Living with danger in Linnton
Linnton, a former mill town on the road to Sauvie Island, sits anxiously near several polluted properties, including a dense cluster of chemical storage tanks and the Portland Harbor Superfund site.
Its 1,000 residents, now part of Portland, also live close to 121 industries that are permitted to discharge air pollution, according to a report issued this summer by the Linnton Neighborhood Association. Linnton's leaders worry about potential health and safety threats posed by these and other sites, and question whether help would be able to reach them during a disaster.
"Our location, our relatively low population, and lack of accessibility in a major quake will likely leave us without support of first responders," says Nancy Hiser, a member of the neighborhood association's environmental committee.
It's a viewpoint city officials don't dispute.
"Linnton is one of the most vulnerable locations in the city because of the nearby critical energy infrastructure and its risk from earthquakes, landslides and floods," says Dan Douthit, spokesman for the Portland Bureau of Emergency Management. "Following a major quake, first responders will quickly be overwhelmed and will have difficulty reaching residents throughout the city, including Linnton."
Many of Linnton's residents live on a hillside above a 6-mile-long terrace on the west bank of the Willamette River between the Fremont Bridge and Sauvie Island. State officials say the terrace is home to all of Oregon's major liquid-fuel port terminals, a liquefied natural gas storage facility, and fuel pipelines, which are vulnerable to a potentially catastrophic Cascadia Subduction Zone earthquake centered off the Oregon Coast.
So on Aug. 5, when a fire at a North Portland scrap-metal recycling yard sent towering clouds of black smoke over their homes, many Linntonians feared for the worst even though they were separated from the danger by the quarter-mile width of the Willamette River.
Shawn Looney, president of the Linnton Neighborhood Association, says residents had no idea whether the threat was distant or nearby, or what kinds of chemicals might have been in the smoke. It is not clear from a Portland fire bureau report whether toxic chemicals were released in the blaze, which ignited in a pile of scrapped cars.
The yard, owned by Schnitzer Steel, was not among the 121 sites identified in the neighborhood's air pollution report because it does not have an air pollution permit.
"The brief fire did not have any significant impact on air quality," says Colin Kelly, a Schnitzer Steel spokesman.
If the fire had occurred in the tank farms, Looney says, "It would have been serious cause for concern, and evacuation would probably have been the safest thing to do. Living among the gasoline storage tanks is like living near a time bomb."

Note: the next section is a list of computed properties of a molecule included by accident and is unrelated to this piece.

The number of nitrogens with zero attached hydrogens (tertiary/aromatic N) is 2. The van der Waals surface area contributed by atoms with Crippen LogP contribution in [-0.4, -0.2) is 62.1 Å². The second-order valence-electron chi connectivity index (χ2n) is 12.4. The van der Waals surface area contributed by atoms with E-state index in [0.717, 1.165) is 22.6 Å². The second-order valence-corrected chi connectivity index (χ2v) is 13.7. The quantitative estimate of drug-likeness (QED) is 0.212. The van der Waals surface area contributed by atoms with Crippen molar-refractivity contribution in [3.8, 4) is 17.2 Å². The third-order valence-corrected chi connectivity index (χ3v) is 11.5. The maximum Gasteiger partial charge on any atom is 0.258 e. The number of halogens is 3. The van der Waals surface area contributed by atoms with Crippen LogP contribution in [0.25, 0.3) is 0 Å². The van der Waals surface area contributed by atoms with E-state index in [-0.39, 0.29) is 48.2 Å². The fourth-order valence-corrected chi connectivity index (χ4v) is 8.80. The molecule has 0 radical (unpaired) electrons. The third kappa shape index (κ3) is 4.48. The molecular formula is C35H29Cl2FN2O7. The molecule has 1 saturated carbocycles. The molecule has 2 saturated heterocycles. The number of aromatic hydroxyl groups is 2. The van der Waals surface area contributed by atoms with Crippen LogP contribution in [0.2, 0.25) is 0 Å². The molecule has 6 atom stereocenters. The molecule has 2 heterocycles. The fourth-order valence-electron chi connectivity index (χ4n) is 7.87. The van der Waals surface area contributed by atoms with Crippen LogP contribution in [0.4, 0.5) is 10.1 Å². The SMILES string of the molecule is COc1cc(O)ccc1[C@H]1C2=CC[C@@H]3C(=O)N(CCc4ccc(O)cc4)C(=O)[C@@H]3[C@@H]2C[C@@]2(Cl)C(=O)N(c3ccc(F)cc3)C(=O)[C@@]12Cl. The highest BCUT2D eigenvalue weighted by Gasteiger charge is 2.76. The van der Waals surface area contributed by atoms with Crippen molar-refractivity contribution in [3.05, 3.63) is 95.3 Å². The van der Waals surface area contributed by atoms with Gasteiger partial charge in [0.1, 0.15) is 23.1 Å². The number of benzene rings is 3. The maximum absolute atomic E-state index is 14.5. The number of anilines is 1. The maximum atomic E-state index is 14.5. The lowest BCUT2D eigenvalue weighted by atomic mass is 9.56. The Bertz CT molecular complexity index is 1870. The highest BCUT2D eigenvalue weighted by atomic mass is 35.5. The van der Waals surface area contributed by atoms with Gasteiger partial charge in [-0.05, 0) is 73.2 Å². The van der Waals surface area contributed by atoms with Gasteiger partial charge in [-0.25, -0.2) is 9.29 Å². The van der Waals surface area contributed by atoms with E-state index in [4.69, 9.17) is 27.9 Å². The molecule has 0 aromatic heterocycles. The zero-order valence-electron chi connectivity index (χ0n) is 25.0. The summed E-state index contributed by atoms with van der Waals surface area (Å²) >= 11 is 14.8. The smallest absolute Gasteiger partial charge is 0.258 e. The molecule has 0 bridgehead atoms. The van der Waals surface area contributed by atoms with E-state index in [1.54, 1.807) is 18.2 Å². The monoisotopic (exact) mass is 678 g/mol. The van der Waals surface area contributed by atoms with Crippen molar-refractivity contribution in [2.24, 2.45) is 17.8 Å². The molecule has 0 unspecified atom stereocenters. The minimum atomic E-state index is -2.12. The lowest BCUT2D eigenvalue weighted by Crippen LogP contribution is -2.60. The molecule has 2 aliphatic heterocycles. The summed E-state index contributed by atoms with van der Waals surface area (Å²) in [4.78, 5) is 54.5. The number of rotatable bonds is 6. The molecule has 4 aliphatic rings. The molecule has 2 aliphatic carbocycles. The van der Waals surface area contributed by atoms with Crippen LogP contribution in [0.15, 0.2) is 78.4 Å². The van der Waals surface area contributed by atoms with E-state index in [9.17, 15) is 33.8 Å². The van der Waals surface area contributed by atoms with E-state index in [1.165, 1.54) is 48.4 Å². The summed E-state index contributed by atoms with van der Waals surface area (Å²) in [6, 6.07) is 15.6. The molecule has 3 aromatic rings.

Looney says the neighborhood narrowly averted disaster in 2015, when a truck carrying gasoline on Highway 30 in Linnton crashed into several parked train cars. "If those train cars had had oil, alcohol, gasoline, diesel or any number of other highly flammable contents, the outcome could have been horrific," he says.
Linnton residents depend on the city's Reverse 911 system to alert them in emergencies, Looney says. The system, which the city calls PublicAlerts, automatically dials people who might be affected by fires and other disasters.
But on that August night, the calls never came.
Lt. Tommy Schroder of Portland Fire & Rescue says it activates the system only "if there is a risk to life."
But Looney says there could have been harmful health effects from breathing the smoke, and a warning should have been triggered.
Citizens in Linnton aren't sitting idly in the midst of their many safety and pollution concerns.
In an effort to inform residents about air pollution threats in Linnton, in June the neighborhood association published an eight-page report showing industries with permits to emit air pollution in the area.
And this fall, the neighborhood association will install two air-pollution monitors that will measure diesel particulates and other chemicals emitted by industry. The monitoring will be done cooperatively with other nearby neighborhood associations, including those in St. Johns, Overlook, Cathedral Park, University Park, Eliot and the Pearl District.
"We want to become better educated about airborne diesel particulates and industrial toxins and improve air quality," Looney says.
Find out more
The Linnton Neighborhood Association report on air pollution is available on the web at linntonna.org/get-involved/report